NBA Players Hoping for a Bounce-Back Year


Today, let’s look at six players in need of a bounce-back campaign in 2016-17. Some were just recently eliminated from the postseason while others already entered their offseason workout regimens in preparation for next season. Not unlike my colleague Lang Greene’s look at several upcoming free agents who could use a turnaround performance in 2016-17, each of these players either need to take the next step in terms of their on-court play or translate their personal production into more overall team success.

Anthony Davis – New Orleans Pelicans

Make no mistake about it, Davis is still far and away one of the league’s most promising young big men. He’s also coming off a year in which he averaged around 24 points and 10 rebounds per contest, so let’s not pretend he didn’t have another strong campaign (which included a career-high 59-point, 20-rebound performance) before a season-ending injury in March. That said, and even though his Pelicans were in fact injury-riddled yet again, Davis entered the season with the expectations of being in the running for the league’s MVP award just as his team was also seen as on the rise.

It certainly wouldn’t hurt for the Pelicans to find a way to surround him with healthy bodies, but New Orleans also needs Davis himself to remain on the court in order to maintain any true momentum. The 23-year-old power forward has missed at least double-digit games due to injury in each of his first four years in the league. The fan base may have accepted the sudden drop-off in coach Alvin Gentry’s first year at the helm, but expect those same heightened expectations to surface once again this fall for both Davis and Gentry in year two. New Orleans was a playoff team in 2014-15, but managed to win just 30 games this season. They’ll need to take a big step forward next year.

James Harden – Houston Rockets

Harden is the only player on the list who qualified for the postseason this year, but that doesn’t remove him from this discussion. Following a season in which Harden finished second behind Golden State’s Steph Curry in the MVP vote and led the Rockets to the Western Conference Finals (by coming back from a 3-1 deficit against the L.A. Clippers to advance), the seven-year veteran endured a year of individual scrutiny and questions about his overall leadership capabilities.To go from being the MVP runner-up to not even making one of the three All-NBA squads demonstrates his drop off this season.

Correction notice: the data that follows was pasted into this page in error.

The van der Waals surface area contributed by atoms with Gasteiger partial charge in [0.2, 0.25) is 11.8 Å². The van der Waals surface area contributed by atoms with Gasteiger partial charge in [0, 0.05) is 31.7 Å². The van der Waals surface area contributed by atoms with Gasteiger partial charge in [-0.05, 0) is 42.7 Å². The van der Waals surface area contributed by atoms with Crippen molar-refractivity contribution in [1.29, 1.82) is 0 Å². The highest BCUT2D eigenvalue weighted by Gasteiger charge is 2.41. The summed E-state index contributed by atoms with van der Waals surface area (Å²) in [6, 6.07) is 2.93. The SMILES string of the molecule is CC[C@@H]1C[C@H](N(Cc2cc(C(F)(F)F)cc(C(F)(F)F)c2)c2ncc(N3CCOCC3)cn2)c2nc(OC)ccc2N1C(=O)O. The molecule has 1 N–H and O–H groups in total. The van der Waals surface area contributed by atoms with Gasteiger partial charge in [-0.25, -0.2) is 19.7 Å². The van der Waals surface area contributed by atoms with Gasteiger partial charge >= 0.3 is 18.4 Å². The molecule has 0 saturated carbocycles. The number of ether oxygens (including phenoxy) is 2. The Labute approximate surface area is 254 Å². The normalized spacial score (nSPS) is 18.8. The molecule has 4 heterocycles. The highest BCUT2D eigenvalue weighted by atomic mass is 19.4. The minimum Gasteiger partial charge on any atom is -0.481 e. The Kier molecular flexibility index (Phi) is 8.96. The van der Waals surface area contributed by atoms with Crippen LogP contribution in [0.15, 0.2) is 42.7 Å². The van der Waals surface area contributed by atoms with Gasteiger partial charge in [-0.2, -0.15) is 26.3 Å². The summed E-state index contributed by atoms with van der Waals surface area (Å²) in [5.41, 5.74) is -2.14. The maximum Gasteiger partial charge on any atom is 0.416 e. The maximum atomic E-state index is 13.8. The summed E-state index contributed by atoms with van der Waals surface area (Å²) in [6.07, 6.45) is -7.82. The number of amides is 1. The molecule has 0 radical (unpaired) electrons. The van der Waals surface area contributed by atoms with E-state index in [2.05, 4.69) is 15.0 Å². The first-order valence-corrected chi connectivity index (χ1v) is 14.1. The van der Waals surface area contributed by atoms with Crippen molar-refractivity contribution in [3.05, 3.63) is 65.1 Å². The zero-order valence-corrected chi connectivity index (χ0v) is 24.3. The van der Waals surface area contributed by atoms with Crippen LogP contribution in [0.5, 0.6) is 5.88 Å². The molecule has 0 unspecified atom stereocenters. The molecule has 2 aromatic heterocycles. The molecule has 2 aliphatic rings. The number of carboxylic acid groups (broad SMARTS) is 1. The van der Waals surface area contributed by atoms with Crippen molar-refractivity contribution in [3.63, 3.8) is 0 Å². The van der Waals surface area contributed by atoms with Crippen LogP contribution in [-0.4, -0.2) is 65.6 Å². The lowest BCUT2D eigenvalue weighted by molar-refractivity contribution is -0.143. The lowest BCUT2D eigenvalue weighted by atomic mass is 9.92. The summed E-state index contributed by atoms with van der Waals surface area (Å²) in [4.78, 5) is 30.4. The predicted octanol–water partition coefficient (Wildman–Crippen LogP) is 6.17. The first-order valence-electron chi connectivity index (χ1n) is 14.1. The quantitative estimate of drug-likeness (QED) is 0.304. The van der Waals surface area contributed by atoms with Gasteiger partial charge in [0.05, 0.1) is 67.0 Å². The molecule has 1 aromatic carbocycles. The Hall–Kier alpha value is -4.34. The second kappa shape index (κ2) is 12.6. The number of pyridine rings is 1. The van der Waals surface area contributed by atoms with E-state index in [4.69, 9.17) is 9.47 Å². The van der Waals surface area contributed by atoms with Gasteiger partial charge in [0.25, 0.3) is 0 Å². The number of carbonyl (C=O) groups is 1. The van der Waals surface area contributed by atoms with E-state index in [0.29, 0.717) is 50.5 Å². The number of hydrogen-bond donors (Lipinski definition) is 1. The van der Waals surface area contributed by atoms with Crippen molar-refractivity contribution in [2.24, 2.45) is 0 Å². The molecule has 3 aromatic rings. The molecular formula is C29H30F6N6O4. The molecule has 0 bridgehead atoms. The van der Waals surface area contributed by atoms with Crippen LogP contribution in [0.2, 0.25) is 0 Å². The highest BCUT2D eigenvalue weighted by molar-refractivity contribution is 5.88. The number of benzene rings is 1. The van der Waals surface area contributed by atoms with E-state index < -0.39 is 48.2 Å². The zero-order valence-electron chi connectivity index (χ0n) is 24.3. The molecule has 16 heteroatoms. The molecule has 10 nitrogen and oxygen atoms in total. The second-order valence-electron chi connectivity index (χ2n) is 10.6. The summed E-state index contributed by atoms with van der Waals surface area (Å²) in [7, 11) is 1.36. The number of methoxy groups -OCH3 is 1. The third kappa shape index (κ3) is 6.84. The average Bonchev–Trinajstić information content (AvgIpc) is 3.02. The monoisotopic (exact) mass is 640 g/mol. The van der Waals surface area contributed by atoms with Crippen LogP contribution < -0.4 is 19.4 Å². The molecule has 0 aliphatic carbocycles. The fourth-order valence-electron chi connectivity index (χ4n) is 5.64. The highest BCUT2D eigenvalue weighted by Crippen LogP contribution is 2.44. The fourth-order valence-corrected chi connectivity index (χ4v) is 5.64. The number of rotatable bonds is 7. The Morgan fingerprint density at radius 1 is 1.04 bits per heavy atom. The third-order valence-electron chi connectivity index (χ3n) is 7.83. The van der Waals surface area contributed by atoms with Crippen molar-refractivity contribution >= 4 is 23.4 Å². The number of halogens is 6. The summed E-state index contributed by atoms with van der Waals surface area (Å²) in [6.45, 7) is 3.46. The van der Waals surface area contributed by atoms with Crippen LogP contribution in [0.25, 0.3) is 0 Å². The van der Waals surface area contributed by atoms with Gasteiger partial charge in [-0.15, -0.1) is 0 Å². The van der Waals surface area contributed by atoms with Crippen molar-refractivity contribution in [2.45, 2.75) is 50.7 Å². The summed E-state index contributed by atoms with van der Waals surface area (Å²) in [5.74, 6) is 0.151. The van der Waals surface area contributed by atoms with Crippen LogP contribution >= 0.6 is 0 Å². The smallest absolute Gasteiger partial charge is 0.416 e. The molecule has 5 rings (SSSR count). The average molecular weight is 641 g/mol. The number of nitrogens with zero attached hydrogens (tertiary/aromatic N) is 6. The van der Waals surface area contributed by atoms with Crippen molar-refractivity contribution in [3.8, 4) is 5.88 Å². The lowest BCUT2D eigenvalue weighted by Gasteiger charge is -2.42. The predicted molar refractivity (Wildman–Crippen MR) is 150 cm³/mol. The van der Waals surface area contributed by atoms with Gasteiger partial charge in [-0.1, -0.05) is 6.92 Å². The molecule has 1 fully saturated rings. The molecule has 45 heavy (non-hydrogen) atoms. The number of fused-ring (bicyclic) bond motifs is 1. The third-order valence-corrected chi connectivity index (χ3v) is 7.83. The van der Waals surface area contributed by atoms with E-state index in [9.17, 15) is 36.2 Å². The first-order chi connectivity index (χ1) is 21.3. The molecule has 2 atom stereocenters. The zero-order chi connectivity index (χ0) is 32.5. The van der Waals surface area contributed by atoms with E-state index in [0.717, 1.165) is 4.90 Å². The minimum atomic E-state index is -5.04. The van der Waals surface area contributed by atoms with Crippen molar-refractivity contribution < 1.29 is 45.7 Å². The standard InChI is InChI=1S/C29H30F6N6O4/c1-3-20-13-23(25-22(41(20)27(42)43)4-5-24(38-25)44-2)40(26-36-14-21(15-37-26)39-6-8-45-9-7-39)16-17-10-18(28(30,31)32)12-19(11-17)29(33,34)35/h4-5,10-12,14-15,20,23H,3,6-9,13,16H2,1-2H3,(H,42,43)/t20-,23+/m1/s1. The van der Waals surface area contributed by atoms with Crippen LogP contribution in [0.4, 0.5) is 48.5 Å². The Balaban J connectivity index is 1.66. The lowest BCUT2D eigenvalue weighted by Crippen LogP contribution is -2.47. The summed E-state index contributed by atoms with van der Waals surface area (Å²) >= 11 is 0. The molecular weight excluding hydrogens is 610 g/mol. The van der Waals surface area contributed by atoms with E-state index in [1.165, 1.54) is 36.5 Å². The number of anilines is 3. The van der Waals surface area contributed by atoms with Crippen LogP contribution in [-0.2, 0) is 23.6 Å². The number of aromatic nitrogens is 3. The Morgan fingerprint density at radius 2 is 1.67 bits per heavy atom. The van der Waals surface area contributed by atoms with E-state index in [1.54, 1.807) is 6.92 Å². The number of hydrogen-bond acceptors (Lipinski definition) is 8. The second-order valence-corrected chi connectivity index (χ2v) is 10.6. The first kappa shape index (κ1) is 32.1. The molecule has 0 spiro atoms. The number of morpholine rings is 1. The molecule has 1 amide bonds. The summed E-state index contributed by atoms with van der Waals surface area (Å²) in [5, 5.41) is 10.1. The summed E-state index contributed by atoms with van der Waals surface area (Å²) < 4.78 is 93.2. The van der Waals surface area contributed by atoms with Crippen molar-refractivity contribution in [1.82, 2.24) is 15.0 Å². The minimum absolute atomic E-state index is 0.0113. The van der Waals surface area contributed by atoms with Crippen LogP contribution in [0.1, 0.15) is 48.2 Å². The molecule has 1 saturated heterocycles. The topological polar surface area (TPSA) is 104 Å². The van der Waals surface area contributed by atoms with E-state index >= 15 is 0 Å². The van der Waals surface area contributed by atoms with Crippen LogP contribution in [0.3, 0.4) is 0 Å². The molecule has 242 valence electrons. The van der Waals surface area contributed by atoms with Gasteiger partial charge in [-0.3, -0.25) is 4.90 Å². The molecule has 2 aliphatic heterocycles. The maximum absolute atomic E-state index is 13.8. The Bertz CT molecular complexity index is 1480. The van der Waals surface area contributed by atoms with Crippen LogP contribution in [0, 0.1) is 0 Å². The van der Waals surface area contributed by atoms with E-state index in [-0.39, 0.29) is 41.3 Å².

By the general counting numbers and to the casual fan in particular, Harden appeared to have a phenomenal season. His 29 PPG, 7.5 APG and 6.1 RPG obviously cannot be ignored entirely, as he remained one of the league’s most offensively productive players. The trouble is, the honeymoon period alongside teammate Dwight Howard definitely appears to be over since the team struggled with chemistry and leadership issues throughout the year and barely managed to finish with a .500 record. Howard returning seems highly unlikely, especially with the team’s recent decision to hire Mike D’Antoni as the next head coach, so Harden will be looked upon to not only adjust to at least a slightly more efficient and less isolation-reliant offensive style, but also produce more consistently on the defensive end.

D’Angelo Russell – Los Angeles Lakers

Russell was actually a productive player for Los Angeles once he was able to establish himself as part of the rotation. He ranked fifth among fellow rookies in scoring (13.2 PPG), first in made three pointers (130), sixth in three-point percentage (35.1 percent), third in assists (3.3 APG) and third in steals (1.16 SPG). With all of that said, while you absolutely cannot throw the proverbial baby out with the bathwater in terms of the “locker room mistake” he made late in the year, you also cannot ignore the issue altogether when determining his future at this level.